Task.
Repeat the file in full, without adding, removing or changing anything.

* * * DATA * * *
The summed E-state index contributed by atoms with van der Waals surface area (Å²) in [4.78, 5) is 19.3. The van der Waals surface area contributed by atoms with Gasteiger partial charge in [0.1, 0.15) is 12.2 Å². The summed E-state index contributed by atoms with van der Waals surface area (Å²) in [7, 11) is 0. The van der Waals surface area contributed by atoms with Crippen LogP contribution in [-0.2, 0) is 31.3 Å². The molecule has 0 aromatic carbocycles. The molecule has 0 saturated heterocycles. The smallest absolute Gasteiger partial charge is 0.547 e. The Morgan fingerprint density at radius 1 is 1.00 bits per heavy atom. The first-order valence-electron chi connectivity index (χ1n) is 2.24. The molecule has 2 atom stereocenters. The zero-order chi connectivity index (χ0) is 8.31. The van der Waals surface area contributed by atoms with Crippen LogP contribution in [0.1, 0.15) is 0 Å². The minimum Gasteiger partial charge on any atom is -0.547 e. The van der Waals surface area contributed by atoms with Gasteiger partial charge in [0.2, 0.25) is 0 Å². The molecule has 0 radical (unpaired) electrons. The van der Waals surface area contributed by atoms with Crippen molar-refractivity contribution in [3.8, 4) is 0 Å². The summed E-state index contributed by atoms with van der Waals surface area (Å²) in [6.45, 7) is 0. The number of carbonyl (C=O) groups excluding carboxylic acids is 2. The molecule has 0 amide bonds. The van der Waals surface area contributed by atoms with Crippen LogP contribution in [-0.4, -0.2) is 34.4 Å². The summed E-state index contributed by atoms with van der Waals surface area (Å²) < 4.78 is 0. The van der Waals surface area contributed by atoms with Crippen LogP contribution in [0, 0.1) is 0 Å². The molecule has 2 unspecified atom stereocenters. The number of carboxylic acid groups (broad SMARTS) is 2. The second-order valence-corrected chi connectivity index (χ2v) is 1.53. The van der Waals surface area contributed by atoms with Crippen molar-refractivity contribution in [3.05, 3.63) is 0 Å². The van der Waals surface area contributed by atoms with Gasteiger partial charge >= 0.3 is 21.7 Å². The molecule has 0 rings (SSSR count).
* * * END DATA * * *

The summed E-state index contributed by atoms with van der Waals surface area (Å²) in [4.78, 5) is 19.3. The van der Waals surface area contributed by atoms with Gasteiger partial charge in [0.1, 0.15) is 12.2 Å². The summed E-state index contributed by atoms with van der Waals surface area (Å²) in [7, 11) is 0. The van der Waals surface area contributed by atoms with Crippen LogP contribution in [-0.2, 0) is 31.3 Å². The molecule has 0 aromatic carbocycles. The molecule has 0 saturated heterocycles. The smallest absolute Gasteiger partial charge is 0.547 e. The Morgan fingerprint density at radius 1 is 1.00 bits per heavy atom. The first-order valence-electron chi connectivity index (χ1n) is 2.24. The molecule has 2 atom stereocenters. The zero-order chi connectivity index (χ0) is 8.31. The van der Waals surface area contributed by atoms with Crippen LogP contribution in [0.1, 0.15) is 0 Å². The minimum Gasteiger partial charge on any atom is -0.547 e. The van der Waals surface area contributed by atoms with Gasteiger partial charge in [0.2, 0.25) is 0 Å². The molecule has 0 radical (unpaired) electrons. The van der Waals surface area contributed by atoms with Crippen molar-refractivity contribution in [3.8, 4) is 0 Å². The summed E-state index contributed by atoms with van der Waals surface area (Å²) in [6.45, 7) is 0. The number of carbonyl (C=O) groups excluding carboxylic acids is 2. The molecule has 0 amide bonds. The van der Waals surface area contributed by atoms with Crippen LogP contribution in [-0.4, -0.2) is 34.4 Å². The summed E-state index contributed by atoms with van der Waals surface area (Å²) < 4.78 is 0. The van der Waals surface area contributed by atoms with Crippen LogP contribution in [0, 0.1) is 0 Å². The molecule has 2 unspecified atom stereocenters. The number of carboxylic acid groups (broad SMARTS) is 2. The second-order valence-corrected chi connectivity index (χ2v) is 1.53. The van der Waals surface area contributed by atoms with Crippen molar-refractivity contribution in [3.05, 3.63) is 0 Å². The van der Waals surface area contributed by atoms with Gasteiger partial charge >= 0.3 is 21.7 Å². The molecule has 0 rings (SSSR count).